First of all, apologies for being antisocial and doing my teach-in so individually. I really liked the group participation that so many of the other ones provided and I'm sorry mine kind of lacked that dimension!
For my presentation, I wanted to showcase some of the instances in which the assumptions about gender that we've been questioning all semester get questioned variously embodied ways in four distinct dance worlds, suggesting that in its inherent playfulness and performativity, dance is an important outlet for the creative expression of gender, both normative and nonnormative.
(Before I go through them, here's a great TED talk, Dance vs powerpoint, that inspired me to think about how one might do a "teach-in" that incorporates dance. If I had more than 7 minutes, I would have been doing some movement myself -- and getting you all to move, too!)
So, some of these questions are answerable (and some aren't) -- I will seek the answers to the answerable ones, but given that this post is late + I have a lot of things to do before Thanksgiving, I'm just going to pose them for now and work on answering them more soon (and also working on continuing to read the report, I haven't finished)... If you guys have thoughts/info on this, please comment! I bet there are a lot of people who know more about these issues than I do (poli sci majors perhaps...?).
1. WHY did it take until 2011 for the United Nations to create an agency to promote women's empowerment and gender equality internationally (UNWomen)? It seems ridiculous that this is the first report of a nascent agency - women's issues didn't just start needing addressing this past year.
As I sit and reflect on Judith Butler's opening lecture tonight, I find myself getting caught up in some tangential questions about the experience of seeing her speak. What does it mean to rally around a public intellectual with the fervor many in the audience(s) showed tonight? How did she convey authority through body language and actual language, and how did she try to connect with the audience on a less intellectual level occasionally (the Biblical joke in particular, coming early on, seemed to catch everyone off guard a bit). It has been/is/will be really interesting to see how people talk about and think about the person Judith Butler and the ideas of Judith Butler, and then transfer that into the experience of actually interacting with Judith Butler. I must admit that I ended up musing on these issues more than on the content of her lecture -- and while I was frustrated with myself for this partial inability to "rise to the occasion" and focus on the material, I think it has to do with the fact that I really have a hard time processing a lecture, especially one of that density, with no ability to take notes or even doodle while I listen.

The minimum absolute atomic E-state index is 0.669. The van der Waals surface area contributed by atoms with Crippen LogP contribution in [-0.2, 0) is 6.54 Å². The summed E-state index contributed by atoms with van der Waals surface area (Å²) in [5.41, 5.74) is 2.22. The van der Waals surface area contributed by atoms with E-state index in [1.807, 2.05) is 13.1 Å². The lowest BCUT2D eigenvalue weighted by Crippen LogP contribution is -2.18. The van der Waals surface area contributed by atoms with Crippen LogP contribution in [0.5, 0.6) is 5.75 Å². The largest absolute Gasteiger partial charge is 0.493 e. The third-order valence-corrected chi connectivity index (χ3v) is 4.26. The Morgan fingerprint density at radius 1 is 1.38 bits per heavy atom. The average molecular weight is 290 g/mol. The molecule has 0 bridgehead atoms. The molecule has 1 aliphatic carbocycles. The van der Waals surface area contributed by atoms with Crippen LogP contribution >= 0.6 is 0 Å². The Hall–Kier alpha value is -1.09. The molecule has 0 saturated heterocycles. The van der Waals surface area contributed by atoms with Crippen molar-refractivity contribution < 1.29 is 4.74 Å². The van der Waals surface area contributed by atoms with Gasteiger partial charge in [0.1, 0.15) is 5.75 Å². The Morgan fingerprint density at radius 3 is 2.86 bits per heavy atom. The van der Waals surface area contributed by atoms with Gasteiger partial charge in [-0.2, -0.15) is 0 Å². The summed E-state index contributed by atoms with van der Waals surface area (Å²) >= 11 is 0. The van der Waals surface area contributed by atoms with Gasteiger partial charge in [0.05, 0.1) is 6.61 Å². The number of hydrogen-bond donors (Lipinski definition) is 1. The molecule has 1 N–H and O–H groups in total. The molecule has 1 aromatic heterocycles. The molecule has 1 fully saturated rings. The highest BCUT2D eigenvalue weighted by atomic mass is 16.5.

The button for inserting links deems to not be working at the moment (I can see it but I can't click on it...). I think I'm serendip-challenged. But anyway -- all these readings about testosterone reminded me of an episode of This American Life that deals with this topic.
Act 1 is about a guy who stops producing testosterone and explains how his life changed, Act 2 is about a transgender individual who is taking testosterone, Act 3 involves the staff of TAL all getting their personal testosterone levels checked and discussing what those numbers mean to them, and the final act is from a mother, talking about her son (reminded me of Kaye's assertion that raising 3 sons gives her some insights into this stuff!).
My pre-class song suggestion is Lady Gaga's "Yoü And I" because Gaga plays both the lead male and female romantic interest in the song, playing with gender identity. In addition, the male persona, named "Jo Calderone" is how she chose to attend/perform at the VMAs. Does this example of "gender play" speak to you? Do you feel like Gaga is doing something useful and thought-provoking here, or just attention-mongering? Does her performance lend support to or mock the many people for whom gender performance is a very real aspect of daily life?
Here's the music video.
Here's an article about her decision to "be" Jo Calderone at the VMAs.
And here's a link to the lyrics, which offer some interesting moments for gendered analysis as well, including: "There’s only three men that Imma serve my whole life/It’s my daddy and Nebraska and Jesus Christ"
Finally, here's the wikipedia entry about the song, which explains more about the background (Gaga has said that it refers to her former relationship with Lüc Carl).
I want to do more commenting on other people's posts soon (I am reading them all!), but since we are figuring out paper topics this week I wanted to start thinking through ideas I want to focus on for that.